Adventures of a Non-Gamer: Surgeon Simulator 2013


by Shawnie Kelly (@DearShawnie)

I have always wanted to be a surgeon. Actually, that’s not true at all and I apologize for starting this off on a dishonest note. My only medical dream, and this is very true, is to encounter an emergency of some sort so that I can shout “Someone boil water!” and then fade into the crowd like a phantom. I’m not sure what boiled water does in emergency medical situations, but it’s in all of my favorite movies… like Anne of Green Gables. She saves a girl dying of whooping cough with boiled water. According to movies, boiled water can also save men whose legs have been blown off in the Civil War. And did you know boiled water can be used to deliver babies as well? This has been the extent of my medical knowledge until now. Enter, Surgeon Simulator 2013.

It’s important to first note that this game is not realistic. I know this because there is no boiling water anywhere! Other than that, I’m pretty much a certified heart surgeon after one hour of this game.

I didn’t want to even venture into another PC game since my last PC experience was bizarre times a million. Before that disaster, the only familiarity I had with PC gaming was the World of Warcraft episode of South Park. As you can see, television and movies are generally my standard of comparison for everything in life, which I find to be probably the least effective standard of comparison for everything in life… if you were wondering.

Surgeon Simulator is exciting in that panicked, rushed, running out of time kind of way. Which is how I live my day to day life anyway, so I felt pretty comfy in the operating room. However, the actual surgery part was very difficult. So difficult that I would have killed eight actual people had circumstances been real. Eight people is a lot. But thankfully it was only one virtual man over and over again. I named him Bernard because I think that name is funny and also you never hear it anymore. Like, so classic right? If you’ve never played this game, you have to perform life-threatening surgery on patients (Bernard) in less than stellar circumstances. Like an operating room that looks like it hasn’t been up to code standards in twenty years. There was a pigeon in my operating room if that gives you any indication of the environment.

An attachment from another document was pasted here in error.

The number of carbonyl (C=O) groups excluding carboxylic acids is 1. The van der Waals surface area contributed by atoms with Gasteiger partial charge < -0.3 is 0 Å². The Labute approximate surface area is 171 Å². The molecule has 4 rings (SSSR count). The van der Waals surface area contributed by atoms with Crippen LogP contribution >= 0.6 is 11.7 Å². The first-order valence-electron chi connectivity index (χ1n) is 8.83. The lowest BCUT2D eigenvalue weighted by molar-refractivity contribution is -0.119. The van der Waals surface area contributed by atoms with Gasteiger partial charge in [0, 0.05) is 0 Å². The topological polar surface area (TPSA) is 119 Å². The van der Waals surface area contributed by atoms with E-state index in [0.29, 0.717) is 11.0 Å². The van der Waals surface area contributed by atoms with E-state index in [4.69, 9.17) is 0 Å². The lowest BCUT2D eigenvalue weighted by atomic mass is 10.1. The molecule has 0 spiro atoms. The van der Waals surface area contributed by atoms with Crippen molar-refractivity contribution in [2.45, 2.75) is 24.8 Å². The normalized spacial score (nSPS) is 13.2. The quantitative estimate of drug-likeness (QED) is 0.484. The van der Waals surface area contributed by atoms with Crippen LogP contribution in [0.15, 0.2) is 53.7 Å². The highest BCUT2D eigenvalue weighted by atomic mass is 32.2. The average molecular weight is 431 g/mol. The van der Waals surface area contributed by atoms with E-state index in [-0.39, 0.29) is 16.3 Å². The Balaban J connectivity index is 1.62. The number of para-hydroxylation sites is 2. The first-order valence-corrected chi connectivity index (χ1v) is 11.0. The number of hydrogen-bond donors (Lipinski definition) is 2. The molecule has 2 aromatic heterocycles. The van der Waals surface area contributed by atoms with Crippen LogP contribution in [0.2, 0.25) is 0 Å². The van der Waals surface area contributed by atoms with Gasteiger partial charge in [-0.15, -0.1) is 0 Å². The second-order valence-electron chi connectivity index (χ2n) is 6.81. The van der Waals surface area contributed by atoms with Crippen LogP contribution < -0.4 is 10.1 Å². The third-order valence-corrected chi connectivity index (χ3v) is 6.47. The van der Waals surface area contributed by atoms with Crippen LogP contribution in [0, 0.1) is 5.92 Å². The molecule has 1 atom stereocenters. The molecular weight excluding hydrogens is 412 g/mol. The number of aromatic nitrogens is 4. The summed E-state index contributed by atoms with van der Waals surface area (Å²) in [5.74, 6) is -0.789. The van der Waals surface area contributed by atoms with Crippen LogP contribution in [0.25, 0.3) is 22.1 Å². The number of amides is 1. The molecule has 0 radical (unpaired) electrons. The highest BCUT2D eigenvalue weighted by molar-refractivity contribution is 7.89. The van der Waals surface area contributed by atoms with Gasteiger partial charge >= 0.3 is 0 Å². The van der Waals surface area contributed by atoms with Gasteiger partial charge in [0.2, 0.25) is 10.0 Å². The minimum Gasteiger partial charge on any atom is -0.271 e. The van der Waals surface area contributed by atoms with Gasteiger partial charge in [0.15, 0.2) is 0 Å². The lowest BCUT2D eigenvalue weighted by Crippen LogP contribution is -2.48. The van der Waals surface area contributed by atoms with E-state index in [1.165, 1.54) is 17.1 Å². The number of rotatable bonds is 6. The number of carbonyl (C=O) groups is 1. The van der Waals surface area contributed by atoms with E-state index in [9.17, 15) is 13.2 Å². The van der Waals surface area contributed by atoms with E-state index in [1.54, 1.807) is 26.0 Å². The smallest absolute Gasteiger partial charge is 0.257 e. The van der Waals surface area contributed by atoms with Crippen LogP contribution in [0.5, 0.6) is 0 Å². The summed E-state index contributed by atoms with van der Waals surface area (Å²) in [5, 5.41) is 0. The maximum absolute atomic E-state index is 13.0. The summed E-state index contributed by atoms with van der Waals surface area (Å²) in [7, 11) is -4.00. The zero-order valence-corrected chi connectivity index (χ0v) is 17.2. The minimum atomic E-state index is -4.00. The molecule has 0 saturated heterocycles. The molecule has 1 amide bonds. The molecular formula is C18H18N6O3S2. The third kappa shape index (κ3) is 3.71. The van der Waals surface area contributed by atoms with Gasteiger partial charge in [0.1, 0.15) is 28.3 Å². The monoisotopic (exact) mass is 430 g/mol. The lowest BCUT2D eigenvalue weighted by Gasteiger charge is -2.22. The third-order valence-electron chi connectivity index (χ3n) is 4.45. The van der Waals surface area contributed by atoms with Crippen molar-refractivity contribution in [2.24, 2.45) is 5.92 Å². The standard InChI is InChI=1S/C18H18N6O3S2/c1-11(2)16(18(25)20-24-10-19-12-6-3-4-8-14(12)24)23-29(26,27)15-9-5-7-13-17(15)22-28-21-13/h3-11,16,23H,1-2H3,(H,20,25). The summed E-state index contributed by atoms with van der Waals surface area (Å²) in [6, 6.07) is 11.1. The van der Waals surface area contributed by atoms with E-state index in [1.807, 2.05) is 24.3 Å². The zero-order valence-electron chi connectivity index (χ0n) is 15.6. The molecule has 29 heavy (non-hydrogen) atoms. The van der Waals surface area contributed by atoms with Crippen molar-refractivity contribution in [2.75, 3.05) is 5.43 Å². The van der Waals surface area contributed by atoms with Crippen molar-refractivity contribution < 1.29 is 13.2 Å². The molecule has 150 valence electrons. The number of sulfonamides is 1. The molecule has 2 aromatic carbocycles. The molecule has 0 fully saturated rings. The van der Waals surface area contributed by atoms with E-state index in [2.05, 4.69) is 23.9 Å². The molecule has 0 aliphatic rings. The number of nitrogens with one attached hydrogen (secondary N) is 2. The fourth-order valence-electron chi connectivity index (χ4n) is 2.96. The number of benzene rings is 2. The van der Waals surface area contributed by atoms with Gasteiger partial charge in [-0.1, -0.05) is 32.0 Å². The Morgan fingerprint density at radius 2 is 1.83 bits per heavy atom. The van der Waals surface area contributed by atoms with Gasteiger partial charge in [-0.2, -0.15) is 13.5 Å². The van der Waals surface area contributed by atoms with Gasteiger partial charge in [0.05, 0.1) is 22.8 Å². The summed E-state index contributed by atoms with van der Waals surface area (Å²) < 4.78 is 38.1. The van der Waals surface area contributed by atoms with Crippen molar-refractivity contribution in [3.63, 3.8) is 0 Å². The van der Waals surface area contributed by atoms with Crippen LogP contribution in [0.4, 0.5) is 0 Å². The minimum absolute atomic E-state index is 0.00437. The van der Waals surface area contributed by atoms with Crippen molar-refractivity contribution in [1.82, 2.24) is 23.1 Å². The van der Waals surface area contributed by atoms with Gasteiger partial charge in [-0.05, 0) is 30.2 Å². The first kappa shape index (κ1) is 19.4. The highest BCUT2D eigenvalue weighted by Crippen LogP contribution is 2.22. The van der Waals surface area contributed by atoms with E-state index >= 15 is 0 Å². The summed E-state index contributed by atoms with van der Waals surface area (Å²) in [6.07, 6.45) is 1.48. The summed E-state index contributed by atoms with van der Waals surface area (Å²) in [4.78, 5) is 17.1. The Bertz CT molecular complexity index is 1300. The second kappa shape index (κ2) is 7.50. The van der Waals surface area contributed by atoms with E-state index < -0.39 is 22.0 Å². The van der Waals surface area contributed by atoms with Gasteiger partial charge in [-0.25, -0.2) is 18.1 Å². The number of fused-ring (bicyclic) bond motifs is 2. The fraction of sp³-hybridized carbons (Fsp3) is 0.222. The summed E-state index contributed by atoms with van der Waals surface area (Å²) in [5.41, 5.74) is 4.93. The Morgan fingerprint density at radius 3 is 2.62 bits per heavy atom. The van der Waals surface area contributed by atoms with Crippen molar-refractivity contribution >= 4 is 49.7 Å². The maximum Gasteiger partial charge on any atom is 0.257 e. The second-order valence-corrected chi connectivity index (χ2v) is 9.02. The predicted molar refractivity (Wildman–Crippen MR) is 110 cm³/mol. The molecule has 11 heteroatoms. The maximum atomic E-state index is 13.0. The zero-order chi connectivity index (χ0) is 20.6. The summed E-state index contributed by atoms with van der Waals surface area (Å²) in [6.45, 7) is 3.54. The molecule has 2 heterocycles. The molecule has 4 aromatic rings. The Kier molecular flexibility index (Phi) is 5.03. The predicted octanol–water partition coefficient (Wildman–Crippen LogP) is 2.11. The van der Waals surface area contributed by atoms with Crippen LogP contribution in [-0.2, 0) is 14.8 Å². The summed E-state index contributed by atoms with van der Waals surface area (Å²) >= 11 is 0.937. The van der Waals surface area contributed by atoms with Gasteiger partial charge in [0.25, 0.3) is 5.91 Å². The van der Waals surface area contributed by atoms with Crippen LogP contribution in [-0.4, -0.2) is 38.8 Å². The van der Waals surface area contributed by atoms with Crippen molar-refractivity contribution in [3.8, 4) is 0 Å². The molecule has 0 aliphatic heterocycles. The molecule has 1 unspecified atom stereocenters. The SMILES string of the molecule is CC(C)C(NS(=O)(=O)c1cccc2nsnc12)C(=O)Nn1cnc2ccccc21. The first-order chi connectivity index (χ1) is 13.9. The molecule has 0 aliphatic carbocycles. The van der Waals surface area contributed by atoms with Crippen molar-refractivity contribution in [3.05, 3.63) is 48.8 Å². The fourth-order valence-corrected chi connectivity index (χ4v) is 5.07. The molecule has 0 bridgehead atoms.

I would love to say that I killed Bernard over and over again because I didn’t know what to do and was confused the whole time; it’s an excuse that has served me well for almost a year now on these gaming adventures. But that was not the case at all with Surgeon Simulator. I knew exactly what to do, but the controls are keyboard operated. That’s right. The girl who can barely operate a joystick and right trigger at the same time was now responsible for moving fingers with the spacebar and circular wrist movement with the mouse. I just re-read that last sentence and I don’t even understand it. Let’s just say that I dropped all of my tools into Bernard’s open body cavity and also accidentally injected myself with painkillers multiple times. It’s hard to perform open heart surgery when you’re seeing rainbows and unicorns simultaneously.

Other than my obvious lack of hand-spacebar coordination, I still actually loved this game! After many Bernard deaths, I finally replaced his heart and it was one of my favorite gamer experiences thus far. I saved someone’s life with my bare hands! Literal bare hands. There were no surgical gloves. (Ew, right?) It was basically fantastic.

The scariest part of this game was actually the intro where you’re at the front desk and you have to choose what surgery you’re going to perform. The phone kept ringing and ringing and there is no one else in the room to answer it. Have I told you about my “phone answering” phobia? Well it’s real. I have had one too many jobs where answering phones is 90% of the job, and now I just refuse to answer public phones anywhere. Including video games.

Happy gaming, you gamers!

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